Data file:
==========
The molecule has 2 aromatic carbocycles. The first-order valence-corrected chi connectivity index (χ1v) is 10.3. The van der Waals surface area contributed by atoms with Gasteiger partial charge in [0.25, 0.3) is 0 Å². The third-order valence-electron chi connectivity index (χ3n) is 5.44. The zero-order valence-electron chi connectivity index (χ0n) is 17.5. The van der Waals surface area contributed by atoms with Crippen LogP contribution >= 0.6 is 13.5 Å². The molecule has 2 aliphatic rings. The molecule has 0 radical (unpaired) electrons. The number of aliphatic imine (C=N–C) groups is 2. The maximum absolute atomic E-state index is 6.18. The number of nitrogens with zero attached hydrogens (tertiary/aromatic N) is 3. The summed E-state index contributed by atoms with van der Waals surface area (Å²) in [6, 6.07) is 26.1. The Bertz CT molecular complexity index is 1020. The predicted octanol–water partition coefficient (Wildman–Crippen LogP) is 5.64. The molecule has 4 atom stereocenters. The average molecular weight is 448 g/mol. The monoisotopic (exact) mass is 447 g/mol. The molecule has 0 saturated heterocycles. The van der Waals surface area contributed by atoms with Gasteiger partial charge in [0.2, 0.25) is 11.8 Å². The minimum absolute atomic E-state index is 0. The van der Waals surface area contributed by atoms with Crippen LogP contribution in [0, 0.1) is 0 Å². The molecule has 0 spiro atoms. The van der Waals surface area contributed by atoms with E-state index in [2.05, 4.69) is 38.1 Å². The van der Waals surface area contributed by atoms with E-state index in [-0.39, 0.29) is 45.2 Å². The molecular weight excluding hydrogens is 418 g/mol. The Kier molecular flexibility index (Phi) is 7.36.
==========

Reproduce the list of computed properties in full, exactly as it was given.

The molecule has 2 aromatic carbocycles. The first-order valence-corrected chi connectivity index (χ1v) is 10.3. The van der Waals surface area contributed by atoms with Gasteiger partial charge in [0.25, 0.3) is 0 Å². The third-order valence-electron chi connectivity index (χ3n) is 5.44. The zero-order valence-electron chi connectivity index (χ0n) is 17.5. The van der Waals surface area contributed by atoms with Crippen LogP contribution >= 0.6 is 13.5 Å². The molecule has 2 aliphatic rings. The molecule has 0 radical (unpaired) electrons. The number of aliphatic imine (C=N–C) groups is 2. The maximum absolute atomic E-state index is 6.18. The number of nitrogens with zero attached hydrogens (tertiary/aromatic N) is 3. The summed E-state index contributed by atoms with van der Waals surface area (Å²) in [6, 6.07) is 26.1. The Bertz CT molecular complexity index is 1020. The predicted octanol–water partition coefficient (Wildman–Crippen LogP) is 5.64. The molecule has 4 atom stereocenters. The average molecular weight is 448 g/mol. The monoisotopic (exact) mass is 447 g/mol. The molecule has 0 saturated heterocycles. The van der Waals surface area contributed by atoms with Gasteiger partial charge in [0.2, 0.25) is 11.8 Å². The minimum absolute atomic E-state index is 0. The van der Waals surface area contributed by atoms with Crippen LogP contribution in [0, 0.1) is 0 Å². The molecule has 0 spiro atoms. The van der Waals surface area contributed by atoms with E-state index in [2.05, 4.69) is 38.1 Å². The van der Waals surface area contributed by atoms with E-state index in [-0.39, 0.29) is 45.2 Å². The molecular weight excluding hydrogens is 418 g/mol. The Kier molecular flexibility index (Phi) is 7.36.